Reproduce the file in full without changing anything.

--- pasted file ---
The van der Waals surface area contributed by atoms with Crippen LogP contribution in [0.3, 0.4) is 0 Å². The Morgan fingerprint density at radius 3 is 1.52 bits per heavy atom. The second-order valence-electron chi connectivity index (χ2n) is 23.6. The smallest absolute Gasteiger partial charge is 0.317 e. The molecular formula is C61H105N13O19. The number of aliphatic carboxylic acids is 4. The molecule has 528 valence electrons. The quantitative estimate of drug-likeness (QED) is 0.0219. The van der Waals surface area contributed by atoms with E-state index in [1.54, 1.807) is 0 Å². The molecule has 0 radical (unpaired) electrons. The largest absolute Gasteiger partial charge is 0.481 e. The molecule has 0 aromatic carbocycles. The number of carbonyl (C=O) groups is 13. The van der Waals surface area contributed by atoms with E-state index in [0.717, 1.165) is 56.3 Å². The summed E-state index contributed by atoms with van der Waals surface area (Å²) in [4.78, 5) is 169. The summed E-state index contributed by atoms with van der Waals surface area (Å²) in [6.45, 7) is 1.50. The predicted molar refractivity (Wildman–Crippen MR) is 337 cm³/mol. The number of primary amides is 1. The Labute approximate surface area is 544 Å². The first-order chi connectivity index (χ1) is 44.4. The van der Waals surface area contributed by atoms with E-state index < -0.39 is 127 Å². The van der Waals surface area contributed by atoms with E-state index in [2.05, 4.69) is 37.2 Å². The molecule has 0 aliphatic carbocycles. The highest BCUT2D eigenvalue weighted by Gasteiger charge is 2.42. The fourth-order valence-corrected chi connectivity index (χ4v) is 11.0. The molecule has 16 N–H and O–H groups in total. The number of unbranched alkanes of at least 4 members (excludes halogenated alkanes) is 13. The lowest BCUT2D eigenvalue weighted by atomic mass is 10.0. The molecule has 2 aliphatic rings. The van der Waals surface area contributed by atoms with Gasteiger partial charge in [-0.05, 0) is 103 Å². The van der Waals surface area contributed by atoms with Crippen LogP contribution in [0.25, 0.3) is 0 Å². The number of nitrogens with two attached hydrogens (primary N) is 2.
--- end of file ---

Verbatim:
The van der Waals surface area contributed by atoms with Crippen LogP contribution in [0.3, 0.4) is 0 Å². The Morgan fingerprint density at radius 3 is 1.52 bits per heavy atom. The second-order valence-electron chi connectivity index (χ2n) is 23.6. The smallest absolute Gasteiger partial charge is 0.317 e. The molecular formula is C61H105N13O19. The number of aliphatic carboxylic acids is 4. The molecule has 528 valence electrons. The quantitative estimate of drug-likeness (QED) is 0.0219. The van der Waals surface area contributed by atoms with E-state index in [1.54, 1.807) is 0 Å². The molecule has 0 radical (unpaired) electrons. The largest absolute Gasteiger partial charge is 0.481 e. The molecule has 0 aromatic carbocycles. The number of carbonyl (C=O) groups is 13. The van der Waals surface area contributed by atoms with E-state index in [0.717, 1.165) is 56.3 Å². The summed E-state index contributed by atoms with van der Waals surface area (Å²) in [4.78, 5) is 169. The summed E-state index contributed by atoms with van der Waals surface area (Å²) in [6.45, 7) is 1.50. The predicted molar refractivity (Wildman–Crippen MR) is 337 cm³/mol. The number of primary amides is 1. The Labute approximate surface area is 544 Å². The first-order chi connectivity index (χ1) is 44.4. The van der Waals surface area contributed by atoms with E-state index < -0.39 is 127 Å². The van der Waals surface area contributed by atoms with E-state index in [2.05, 4.69) is 37.2 Å². The molecule has 0 aliphatic carbocycles. The highest BCUT2D eigenvalue weighted by Gasteiger charge is 2.42. The fourth-order valence-corrected chi connectivity index (χ4v) is 11.0. The molecule has 16 N–H and O–H groups in total. The number of unbranched alkanes of at least 4 members (excludes halogenated alkanes) is 13. The lowest BCUT2D eigenvalue weighted by atomic mass is 10.0. The molecule has 2 aliphatic rings. The van der Waals surface area contributed by atoms with Gasteiger partial charge in [-0.05, 0) is 103 Å². The van der Waals surface area contributed by atoms with Crippen LogP contribution in [0.25, 0.3) is 0 Å². The number of nitrogens with two attached hydrogens (primary N) is 2.